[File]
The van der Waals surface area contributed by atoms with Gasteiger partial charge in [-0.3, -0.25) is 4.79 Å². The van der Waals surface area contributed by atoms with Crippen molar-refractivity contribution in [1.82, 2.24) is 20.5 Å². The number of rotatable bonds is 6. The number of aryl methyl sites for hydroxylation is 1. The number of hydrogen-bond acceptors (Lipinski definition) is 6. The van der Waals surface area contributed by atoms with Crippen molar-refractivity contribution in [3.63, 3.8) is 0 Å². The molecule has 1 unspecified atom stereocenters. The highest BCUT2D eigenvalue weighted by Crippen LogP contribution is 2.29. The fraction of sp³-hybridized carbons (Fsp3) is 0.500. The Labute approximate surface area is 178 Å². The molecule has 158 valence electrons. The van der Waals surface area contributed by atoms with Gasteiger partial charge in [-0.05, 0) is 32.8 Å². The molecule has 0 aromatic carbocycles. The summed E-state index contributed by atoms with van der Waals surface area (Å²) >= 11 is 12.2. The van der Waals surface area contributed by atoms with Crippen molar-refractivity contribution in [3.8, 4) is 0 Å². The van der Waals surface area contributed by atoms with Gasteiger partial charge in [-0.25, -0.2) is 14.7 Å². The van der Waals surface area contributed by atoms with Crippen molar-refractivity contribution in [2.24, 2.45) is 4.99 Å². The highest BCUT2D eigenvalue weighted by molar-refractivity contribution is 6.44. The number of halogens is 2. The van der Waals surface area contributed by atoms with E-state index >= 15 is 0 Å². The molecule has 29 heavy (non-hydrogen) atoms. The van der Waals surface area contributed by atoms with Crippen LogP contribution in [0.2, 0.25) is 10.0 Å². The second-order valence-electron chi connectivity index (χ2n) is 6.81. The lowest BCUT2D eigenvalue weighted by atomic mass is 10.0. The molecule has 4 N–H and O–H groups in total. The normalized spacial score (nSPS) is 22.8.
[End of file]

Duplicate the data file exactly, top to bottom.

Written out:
The van der Waals surface area contributed by atoms with Gasteiger partial charge in [-0.3, -0.25) is 4.79 Å². The van der Waals surface area contributed by atoms with Crippen molar-refractivity contribution in [1.82, 2.24) is 20.5 Å². The number of rotatable bonds is 6. The number of aryl methyl sites for hydroxylation is 1. The number of hydrogen-bond acceptors (Lipinski definition) is 6. The van der Waals surface area contributed by atoms with Crippen molar-refractivity contribution in [3.63, 3.8) is 0 Å². The molecule has 1 unspecified atom stereocenters. The highest BCUT2D eigenvalue weighted by Crippen LogP contribution is 2.29. The fraction of sp³-hybridized carbons (Fsp3) is 0.500. The Labute approximate surface area is 178 Å². The molecule has 158 valence electrons. The van der Waals surface area contributed by atoms with Gasteiger partial charge in [-0.05, 0) is 32.8 Å². The molecule has 0 aromatic carbocycles. The summed E-state index contributed by atoms with van der Waals surface area (Å²) >= 11 is 12.2. The van der Waals surface area contributed by atoms with Crippen molar-refractivity contribution in [3.8, 4) is 0 Å². The van der Waals surface area contributed by atoms with Gasteiger partial charge in [-0.25, -0.2) is 14.7 Å². The van der Waals surface area contributed by atoms with Crippen molar-refractivity contribution in [2.24, 2.45) is 4.99 Å². The highest BCUT2D eigenvalue weighted by molar-refractivity contribution is 6.44. The number of halogens is 2. The van der Waals surface area contributed by atoms with E-state index >= 15 is 0 Å². The molecule has 29 heavy (non-hydrogen) atoms. The van der Waals surface area contributed by atoms with Crippen LogP contribution in [0.2, 0.25) is 10.0 Å². The second-order valence-electron chi connectivity index (χ2n) is 6.81. The lowest BCUT2D eigenvalue weighted by atomic mass is 10.0. The molecule has 4 N–H and O–H groups in total. The normalized spacial score (nSPS) is 22.8.